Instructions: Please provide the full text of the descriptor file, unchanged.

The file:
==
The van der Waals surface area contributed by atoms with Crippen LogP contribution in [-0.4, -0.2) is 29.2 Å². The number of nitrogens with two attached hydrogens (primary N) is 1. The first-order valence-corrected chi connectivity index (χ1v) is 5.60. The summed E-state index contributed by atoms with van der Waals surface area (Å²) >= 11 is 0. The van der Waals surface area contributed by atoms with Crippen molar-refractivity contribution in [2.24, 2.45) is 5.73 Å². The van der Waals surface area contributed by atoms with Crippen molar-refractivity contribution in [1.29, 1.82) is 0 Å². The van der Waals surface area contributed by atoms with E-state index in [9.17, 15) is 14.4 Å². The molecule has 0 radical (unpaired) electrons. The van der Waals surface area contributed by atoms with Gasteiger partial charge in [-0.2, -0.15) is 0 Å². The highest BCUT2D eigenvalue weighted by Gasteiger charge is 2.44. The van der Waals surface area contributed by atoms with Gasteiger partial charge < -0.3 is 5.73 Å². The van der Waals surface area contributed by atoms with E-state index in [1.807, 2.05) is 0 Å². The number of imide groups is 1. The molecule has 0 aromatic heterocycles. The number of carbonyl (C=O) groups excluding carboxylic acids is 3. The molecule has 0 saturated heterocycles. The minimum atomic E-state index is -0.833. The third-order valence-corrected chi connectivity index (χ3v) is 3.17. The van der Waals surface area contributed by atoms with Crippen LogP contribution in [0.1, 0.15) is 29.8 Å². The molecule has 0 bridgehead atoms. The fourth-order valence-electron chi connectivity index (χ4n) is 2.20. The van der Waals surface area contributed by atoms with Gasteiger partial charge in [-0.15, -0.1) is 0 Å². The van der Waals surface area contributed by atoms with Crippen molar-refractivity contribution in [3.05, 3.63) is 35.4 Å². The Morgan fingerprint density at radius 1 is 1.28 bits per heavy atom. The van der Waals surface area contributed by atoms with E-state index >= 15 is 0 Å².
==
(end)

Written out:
The van der Waals surface area contributed by atoms with Crippen LogP contribution in [-0.4, -0.2) is 29.2 Å². The number of nitrogens with two attached hydrogens (primary N) is 1. The first-order valence-corrected chi connectivity index (χ1v) is 5.60. The summed E-state index contributed by atoms with van der Waals surface area (Å²) >= 11 is 0. The van der Waals surface area contributed by atoms with Crippen molar-refractivity contribution in [2.24, 2.45) is 5.73 Å². The van der Waals surface area contributed by atoms with Crippen molar-refractivity contribution in [1.29, 1.82) is 0 Å². The van der Waals surface area contributed by atoms with E-state index in [9.17, 15) is 14.4 Å². The molecule has 0 radical (unpaired) electrons. The van der Waals surface area contributed by atoms with Gasteiger partial charge in [-0.2, -0.15) is 0 Å². The highest BCUT2D eigenvalue weighted by Gasteiger charge is 2.44. The van der Waals surface area contributed by atoms with Gasteiger partial charge < -0.3 is 5.73 Å². The van der Waals surface area contributed by atoms with E-state index in [1.807, 2.05) is 0 Å². The number of imide groups is 1. The molecule has 0 aromatic heterocycles. The number of carbonyl (C=O) groups excluding carboxylic acids is 3. The molecule has 0 saturated heterocycles. The minimum atomic E-state index is -0.833. The third-order valence-corrected chi connectivity index (χ3v) is 3.17. The van der Waals surface area contributed by atoms with Crippen LogP contribution in [0.1, 0.15) is 29.8 Å². The molecule has 0 bridgehead atoms. The fourth-order valence-electron chi connectivity index (χ4n) is 2.20. The van der Waals surface area contributed by atoms with Gasteiger partial charge in [-0.15, -0.1) is 0 Å². The van der Waals surface area contributed by atoms with Crippen molar-refractivity contribution in [3.05, 3.63) is 35.4 Å². The Morgan fingerprint density at radius 1 is 1.28 bits per heavy atom. The van der Waals surface area contributed by atoms with E-state index >= 15 is 0 Å².